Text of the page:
Stock 15-17 fuel pressure

Grimreaper

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are you going to run larger wire for the dual pumps on those holleys? likely will drop 2-3volts from the fuse box to the pumps on stock wiring.

if using a voltage booster or brushless controller it would be better to trigger from the stock signal for the lo to hi so you can adjust the pressures accurately. roush does this on the gen2 setups on the phase 2. uses the jms fuelmax ez voltage booster. the ecu dosnt get any extra fuel unless it commands it at the correct fuel flow and it knows its there and expects it. never have been a fan of any hobs or pedal based fuel boost. no way for the ecu to know.

from mikes testing on the gen3 the stock ecu outputs 150hz to the fpdm, fpdm to pump 9600hz,
DC is halfed feeding the FPDM. and corrected (so to speak) coming out to the pump. i have an oscilloscope and can check the gen2 but the tune settings are identical in this regards on both.

why do we need to keep the FPDM with the brushless controller on the dw440?
i cant find anything on what type of signal it needs to trigger hi/lo. but regardless signal conditioning shouldn't be too bad
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WildHorse

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are you going to run larger wire for the dual pumps on those holleys?
I'll most likely use a relay.
why do we need to keep the FPDM with the brushless controller on the dw440?
I'm assuming that it would be responsible for triggering lo/hi. But, I have no idea on how.
 

engineermike

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why do we need to keep the FPDM with the brushless controller on the dw440?
Man that’s a great question. We kicked that around as well. I think you could ditch the fpdm but it would take some unconventional tuning and possibly a transistor. The pcm output is 8 to 50% for pump command and 75% for off command. The brushless controller (VFD) understands less than 40% as the off command and 40-100 is just 40-100%. You can modify the tune to output <20% for off and 40-100 as min and max. However, it’s still sending a +/open pwm not the -/open needed by the VFD. It might still work though, depending on the internal wiring of the VFD.

Two other issues are that the pcm talks to the fpdm for diagnostics so ranges and/or diagnostic codes might need to be disabled, if possible. And finally if the current draw from the VFD signal wire is high enough it could damage the pcm, but this is unlikely I am told.

i cant find anything on what type of signal it needs to trigger hi/lo. but regardless signal conditioning shouldn't be too bad
The hi/low VFD just needs the signal wire grounded to switch to high IIRC, or I might have that backwards. The 2-speed controller is a different part number from the continuously variable one..
 

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Looking at that Holley setup, are there no baffles? Looks to me like the pumps will uncover with half tank or slightly less.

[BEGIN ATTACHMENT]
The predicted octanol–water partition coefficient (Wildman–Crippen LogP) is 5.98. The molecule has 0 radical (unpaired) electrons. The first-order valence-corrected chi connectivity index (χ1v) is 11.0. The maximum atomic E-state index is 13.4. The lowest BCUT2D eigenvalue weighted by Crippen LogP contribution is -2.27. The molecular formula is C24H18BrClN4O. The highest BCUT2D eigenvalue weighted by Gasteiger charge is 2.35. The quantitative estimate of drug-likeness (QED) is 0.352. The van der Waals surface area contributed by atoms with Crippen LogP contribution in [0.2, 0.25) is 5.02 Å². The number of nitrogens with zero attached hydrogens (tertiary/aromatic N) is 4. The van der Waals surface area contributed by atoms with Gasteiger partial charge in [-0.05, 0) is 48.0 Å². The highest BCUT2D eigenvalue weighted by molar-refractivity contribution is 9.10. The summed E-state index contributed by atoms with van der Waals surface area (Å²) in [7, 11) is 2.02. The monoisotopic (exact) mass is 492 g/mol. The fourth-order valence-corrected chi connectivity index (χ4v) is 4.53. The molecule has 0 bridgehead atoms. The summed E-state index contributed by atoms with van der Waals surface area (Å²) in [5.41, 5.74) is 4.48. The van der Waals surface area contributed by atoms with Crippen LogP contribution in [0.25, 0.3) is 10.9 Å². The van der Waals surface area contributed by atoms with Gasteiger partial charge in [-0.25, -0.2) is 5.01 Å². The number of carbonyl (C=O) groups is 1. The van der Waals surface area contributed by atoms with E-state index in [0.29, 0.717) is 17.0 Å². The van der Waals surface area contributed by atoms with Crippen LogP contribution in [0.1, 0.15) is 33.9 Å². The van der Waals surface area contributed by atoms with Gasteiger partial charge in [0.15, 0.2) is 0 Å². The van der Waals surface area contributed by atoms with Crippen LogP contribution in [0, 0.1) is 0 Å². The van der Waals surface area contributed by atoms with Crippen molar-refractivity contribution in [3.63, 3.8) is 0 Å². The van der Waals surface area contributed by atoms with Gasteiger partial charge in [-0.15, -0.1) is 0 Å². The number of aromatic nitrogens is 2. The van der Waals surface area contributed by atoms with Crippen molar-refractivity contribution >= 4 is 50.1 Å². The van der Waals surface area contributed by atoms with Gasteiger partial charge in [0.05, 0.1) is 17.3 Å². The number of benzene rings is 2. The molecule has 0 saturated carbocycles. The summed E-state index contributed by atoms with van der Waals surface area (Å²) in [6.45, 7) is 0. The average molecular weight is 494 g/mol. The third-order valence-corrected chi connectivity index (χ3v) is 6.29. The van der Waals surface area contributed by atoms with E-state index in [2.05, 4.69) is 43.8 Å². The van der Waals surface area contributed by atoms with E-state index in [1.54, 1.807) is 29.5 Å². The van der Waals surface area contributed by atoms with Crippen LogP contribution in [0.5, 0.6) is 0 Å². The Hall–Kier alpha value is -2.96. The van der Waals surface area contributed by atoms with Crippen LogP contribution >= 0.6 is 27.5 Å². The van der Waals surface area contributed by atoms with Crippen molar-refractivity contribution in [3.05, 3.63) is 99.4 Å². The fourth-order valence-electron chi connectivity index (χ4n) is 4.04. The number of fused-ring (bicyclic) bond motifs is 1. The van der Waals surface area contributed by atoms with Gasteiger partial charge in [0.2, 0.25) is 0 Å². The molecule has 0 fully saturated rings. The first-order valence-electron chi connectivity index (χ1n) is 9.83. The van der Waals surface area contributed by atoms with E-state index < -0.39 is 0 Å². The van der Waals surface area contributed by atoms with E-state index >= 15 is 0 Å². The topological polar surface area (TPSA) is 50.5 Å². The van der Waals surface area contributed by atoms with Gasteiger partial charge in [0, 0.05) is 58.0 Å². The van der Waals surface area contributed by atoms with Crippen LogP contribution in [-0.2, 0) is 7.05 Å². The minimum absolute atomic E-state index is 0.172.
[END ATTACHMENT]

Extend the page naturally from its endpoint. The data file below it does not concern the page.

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Looking at that Holley setup, are there no baffles? Looks to me like the pumps will uncover with half tank or slightly less.
It uses hydramat. As long as the mat is in fuel you'll never run into fuel starvation in the event the pump becomes uncovered. Plus you should be racing with less than half a tank anyways.
 
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WildHorse

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The hi/low VFD just needs the signal wire grounded to switch to high IIRC, or I might have that backwards.
Yeah that's correct. I don't see how the PCM can do that. Hence the need for the DW controller. AFAIK.
 

Grimreaper

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I'll most likely use a relay.

I'm assuming that it would be responsible for triggering lo/hi. But, I have no idea on how.
relay with separate 10 or 8 gauge wiring from the battery? parallel 10ga should do but 8ga just reduces the drop even more. knowing the actual length can help zero in on what you will need.

im seeing the FPDM as 'dumb' device. pcm triggers, it responds and converts the signal to something that works better for a pump motor in hot/cold fuel and high loads. from 150hz to 9600hz. possible that frequency is best to keep the motor moving at low speed or needed to overcome start up at low speed. The pump is not registering the frequency or duty cycle. its not fast enough. its seeing 5v or 9v or 12v etc based on the DC%. That high a freq running through the cabin with the load the pump pulls would be EMF hell im sure. probably why its stuck under the rear seat a foot from the pump.


Man that’s a great question. We kicked that around as well. I think you could ditch the fpdm but it would take some unconventional tuning and possibly a transistor. The pcm output is 8 to 50% for pump command and 75% for off command. The brushless controller (VFD) understands less than 40% as the off command and 40-100 is just 40-100%. You can modify the tune to output <20% for off and 40-100 as min and max. However, it’s still sending a +/open pwm not the -/open needed by the VFD. It might still work though, depending on the internal wiring of the VFD.

Two other issues are that the pcm talks to the fpdm for diagnostics so ranges and/or diagnostic codes might need to be disabled, if possible. And finally if the current draw from the VFD signal wire is high enough it could damage the pcm, but this is unlikely I am told.



The hi/low VFD just needs the signal wire grounded to switch to high IIRC, or I might have that backwards. The 2-speed controller is a different part number from the continuously variable one..
you are right looks like there is feedback from the fpdm with saftey checks involved. depending on the signal returned to the pcm, may or may not be easy to work around or keep in the loop.